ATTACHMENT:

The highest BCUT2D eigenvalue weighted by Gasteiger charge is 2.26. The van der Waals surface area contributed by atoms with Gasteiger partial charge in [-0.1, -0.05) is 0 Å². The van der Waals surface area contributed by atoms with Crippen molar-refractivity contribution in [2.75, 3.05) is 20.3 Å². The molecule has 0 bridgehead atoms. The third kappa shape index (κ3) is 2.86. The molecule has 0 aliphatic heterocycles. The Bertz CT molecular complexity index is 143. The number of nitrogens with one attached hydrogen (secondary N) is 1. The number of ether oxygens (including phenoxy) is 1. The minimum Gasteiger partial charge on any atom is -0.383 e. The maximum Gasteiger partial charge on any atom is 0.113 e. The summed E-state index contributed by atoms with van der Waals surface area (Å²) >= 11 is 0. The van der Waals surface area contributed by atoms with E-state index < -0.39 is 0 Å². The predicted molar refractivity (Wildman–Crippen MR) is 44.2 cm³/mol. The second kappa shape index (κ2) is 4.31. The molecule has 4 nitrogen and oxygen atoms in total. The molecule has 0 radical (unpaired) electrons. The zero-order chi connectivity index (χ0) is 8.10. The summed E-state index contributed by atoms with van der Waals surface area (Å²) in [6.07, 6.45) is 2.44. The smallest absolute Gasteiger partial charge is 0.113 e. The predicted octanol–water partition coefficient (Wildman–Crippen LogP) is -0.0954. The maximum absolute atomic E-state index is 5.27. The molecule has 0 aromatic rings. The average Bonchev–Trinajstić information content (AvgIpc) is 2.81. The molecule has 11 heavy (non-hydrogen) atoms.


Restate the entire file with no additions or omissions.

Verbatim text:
The highest BCUT2D eigenvalue weighted by Gasteiger charge is 2.26. The van der Waals surface area contributed by atoms with Gasteiger partial charge in [-0.1, -0.05) is 0 Å². The van der Waals surface area contributed by atoms with Crippen molar-refractivity contribution in [2.75, 3.05) is 20.3 Å². The molecule has 0 bridgehead atoms. The third kappa shape index (κ3) is 2.86. The molecule has 0 aliphatic heterocycles. The Bertz CT molecular complexity index is 143. The number of nitrogens with one attached hydrogen (secondary N) is 1. The number of ether oxygens (including phenoxy) is 1. The minimum Gasteiger partial charge on any atom is -0.383 e. The maximum Gasteiger partial charge on any atom is 0.113 e. The summed E-state index contributed by atoms with van der Waals surface area (Å²) >= 11 is 0. The van der Waals surface area contributed by atoms with E-state index < -0.39 is 0 Å². The predicted molar refractivity (Wildman–Crippen MR) is 44.2 cm³/mol. The second kappa shape index (κ2) is 4.31. The molecule has 4 nitrogen and oxygen atoms in total. The molecule has 0 radical (unpaired) electrons. The zero-order chi connectivity index (χ0) is 8.10. The summed E-state index contributed by atoms with van der Waals surface area (Å²) in [6.07, 6.45) is 2.44. The smallest absolute Gasteiger partial charge is 0.113 e. The predicted octanol–water partition coefficient (Wildman–Crippen LogP) is -0.0954. The maximum absolute atomic E-state index is 5.27. The molecule has 0 aromatic rings. The average Bonchev–Trinajstić information content (AvgIpc) is 2.81. The molecule has 11 heavy (non-hydrogen) atoms.